Tuesday, March 29, 2016

Appointment on the Riviera

There aren’t many crime-fictionists (or authors, in general) whose books I grab up as soon as I spot them and immerse myself in immediately, but Philip Kerr is certainly among that select group. As I mentioned in a 2010 post I put together after first interviewing the Scottish novelist, his March Violets (1989), the book that introduced World War II-era Berlin homicide investigator Bernie Gunther, “was one of the earliest historical mysteries I remember reading.” And I’ve gladly followed the Gunther tales ever since—including his brand-new The Other Side of Silence (Marian Wood/Putnam).

Writing today on the Kirkus Reviews Web site, I explain that Silence begins with our cynical and despairing, Nazi-hating “hero”—now pushing 60 and working as the concierge at a lavish hotel on the French Riviera—trying to commit suicide. From there, the book takes off in a very different direction, combining elements of the traditional mystery story with the twisting gambits espionage fiction.
Resigned to the tedium of survival, Gunther heads back to the Grand Hôtel and resumes his concierge duties (consisting primarily of “making restaurant reservations, booking taxis and boats, coordinating porter service, shooing away prostitutes—which isn’t as easy as it sounds; these days only American women can afford to look like prostitutes—and giving directions to witless tourists who can’t read a map and don’t speak French”). However, he won’t be able to pick up his life where he left off. That’s due in part to the sudden appearance at Cap Ferrat of a figure from his past: Harold Heinz Hebel, who Gunther once knew better as mass-murdering Gestapo officer Harold Hennig. In addition, one of Gunther’s regular partners for evening games of bridge, a secretive Italian casino manager named Antimo Spinola, has been murdered, and Kerr’s man—sounding like Sam Spade in The Maltese Falcon—insists “there’s an unwritten rule in bridge that when your partner gets killed you’re supposed to try and find out who did it.”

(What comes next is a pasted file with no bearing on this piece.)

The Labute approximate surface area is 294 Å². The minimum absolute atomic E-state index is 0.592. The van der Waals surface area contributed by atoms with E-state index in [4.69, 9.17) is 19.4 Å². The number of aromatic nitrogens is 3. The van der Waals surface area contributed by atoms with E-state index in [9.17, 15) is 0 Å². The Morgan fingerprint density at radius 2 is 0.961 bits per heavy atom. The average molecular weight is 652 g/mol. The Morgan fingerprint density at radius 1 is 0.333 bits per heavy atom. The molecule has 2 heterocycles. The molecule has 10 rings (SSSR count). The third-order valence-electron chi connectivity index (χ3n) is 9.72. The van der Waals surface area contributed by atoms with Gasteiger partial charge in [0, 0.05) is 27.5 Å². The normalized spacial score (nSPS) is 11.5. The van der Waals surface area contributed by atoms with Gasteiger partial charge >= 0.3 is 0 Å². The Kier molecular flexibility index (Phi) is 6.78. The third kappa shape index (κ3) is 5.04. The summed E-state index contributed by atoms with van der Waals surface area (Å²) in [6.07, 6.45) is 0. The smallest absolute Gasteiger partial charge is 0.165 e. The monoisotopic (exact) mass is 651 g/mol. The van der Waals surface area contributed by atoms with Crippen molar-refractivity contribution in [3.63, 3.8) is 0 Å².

As if these challenges weren’t enough to keep Gunther’s mind off suicide, there’s also his search for a blackmailer targeting another local resident, W. Somerset Maugham.
You can enjoy the complete review here.

FOLLOW-UP: A reader asked me to name my five favorite Bernie Gunther novels (so far). Here they are, in order of their publication:

March Violets (1989)
A Quiet Flame (2008)
If the Dead Rise Not (2009)
Prague Fatale (2011)
The Lady from Zagreb (2015)

There’s every possibility that The Other Side of Silence will wind up on my list of top 2016 crime-fiction releases. But I won’t make that decision until much later in the year.

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